Dr Ed Hawkins of the University of Reading’s National Centre for Atmospheric Science, who co-authored the paper with Prof Phil Jones at the University of East Anglia, describes why Callendar is so significant to the development of climate science:

In hindsight, Callendar’s contribution was fundamental. He is still relatively unknown, but in terms of the history of climate science, his paper is a classic. He was the first scientist to discover that the planet had warmed by collating temperature measurements from around the globe, and suggested that this warming was partly related to man-made carbon dioxide emissions…People were sceptical about some of Callendar’s results, partly because the build-up of CO2 in the atmosphere was not very well known and because his estimates for the warming caused by CO2 were quite simplistic by modern standards. It was only in the 1950s, when improved instruments showed more precisely how water and CO2 absorbed radiation, that we reached a better understanding of its importance. Scientists at the time also couldn’t really believe that humans could impact such a large system as the climate – a problem that climate science still encounters from some people today, despite the compelling evidence to the contrary.

Hawkins has also written a blog post about his new Callendar paper, which delves deeper into why Callendar’s findings were not immediately acted upon, or even discussed until decades later:

Doubts in the role of CO2 remained, partly because the world did not warm further – in fact land temperatures fell slightly until around 1975, before the warming resumed. This temperature plateau is very likely due to increased levels of particulates (or ‘aerosols’) in the atmosphere reflecting solar radiation back into space. Ironically, these aerosols are also the product of fossil fuel burning and strict regulations were imposed in the developed world on their emissions in the 1960s and 1970s which allowed the warming from carbon dioxide to emerge again. Aerosol emissions from the developing world may also have played a role in the temperature plateau since around 2000.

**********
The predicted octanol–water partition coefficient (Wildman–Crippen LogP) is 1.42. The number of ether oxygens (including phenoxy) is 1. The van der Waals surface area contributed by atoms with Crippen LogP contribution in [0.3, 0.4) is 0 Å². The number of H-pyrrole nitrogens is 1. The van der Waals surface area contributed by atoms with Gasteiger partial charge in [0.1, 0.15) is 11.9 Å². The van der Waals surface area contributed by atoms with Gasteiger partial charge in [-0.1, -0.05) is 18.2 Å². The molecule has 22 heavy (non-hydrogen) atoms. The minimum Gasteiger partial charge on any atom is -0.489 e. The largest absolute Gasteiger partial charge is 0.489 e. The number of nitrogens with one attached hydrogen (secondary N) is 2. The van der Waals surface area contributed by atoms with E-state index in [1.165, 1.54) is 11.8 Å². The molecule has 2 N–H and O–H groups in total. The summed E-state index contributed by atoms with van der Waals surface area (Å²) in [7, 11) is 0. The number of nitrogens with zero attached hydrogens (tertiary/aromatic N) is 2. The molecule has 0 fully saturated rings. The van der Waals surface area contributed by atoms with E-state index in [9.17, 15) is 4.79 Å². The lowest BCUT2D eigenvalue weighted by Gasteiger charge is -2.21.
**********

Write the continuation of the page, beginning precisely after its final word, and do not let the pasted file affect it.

Here is the illustration produced by Hawkins and Jones to show how Callendar’s findings, published in 1938 and updated in 1961, match a modern-day temperature reconstruction (CRUTEM4) of global land temperatures for the period 1850-2010.

Comparing historical reconstructions of near-global land temperatures using CRUTEM4 (black, Jones et al. 2012) with Callendar (1938) (red) and Callendar (1961) (blue), using a reference period of 1880-1935. The CRUTEM4 estimates are for 60◦S-60◦N (to accord with Callendar’s series), with grey shading representing the 95% uncertainty. Image: Ed Hawkins and Phil D. Jones

Callendar’s original paper can be read in full online. Of particular interest – beyond his workings, of course – is the peer-review “discussion” at the end between various professors and Callendar. You really get the sense that Callendar was viewed as a naïve amateur in this field, which possibly contributed to why his conclusions weren’t fully absorbed until the 1960s.



Read more

Read more

It just goes to show that governments don’t care! Or, are completely in cahoots with corporations.

Until there is a dramatic change in political circles, nothing will change.

It is up to each and every one of you to make your votes count, get these corrupt bastards out of government.

If you vote Republican or Democrat, you are to blame for this procrastination!


Nature Ramble

Off to Florida this week.

This is a part reblog from Anita by the Sea

“So anyways, in an attempt to reduce the current state of negativity, I decided to nix the post and take a different approach. Below is a short essay that I recently wrote about the uniqueness of the Indian River Lagoon.  I’ve been going back and forth about what to do with it, so I figured I would just post it here. Hopefully anyone who reads this will be encouraged to take pride in their local ecosystems and do what’s in their power to protect them:)”

Indian River Lagoon

“I live along a stretch of the east coast of Florida that is like no other. As the bird flies, from east to west, you move from ocean, to Barrier Island, to estuary, to upland Florida scrubland, all in a matter of 2 to 3 miles. Each of these ecosystems is unique, and in other regions they independently occupy miles of terrain. Here, their close proximity to one another results in a collision of ecosystems, where organisms meet and interact in ways that are as unique as this area...”

Click on the link above to continue reading.

We all live near an Eco-system. It doesn’t matter if you live near a beach, a forest, a swamp or lagoon, or even in the city local parks are an Eco-system.

I think Anita’s story about Indian River Lagoon bears an important message to us all.

Just where is Indian River…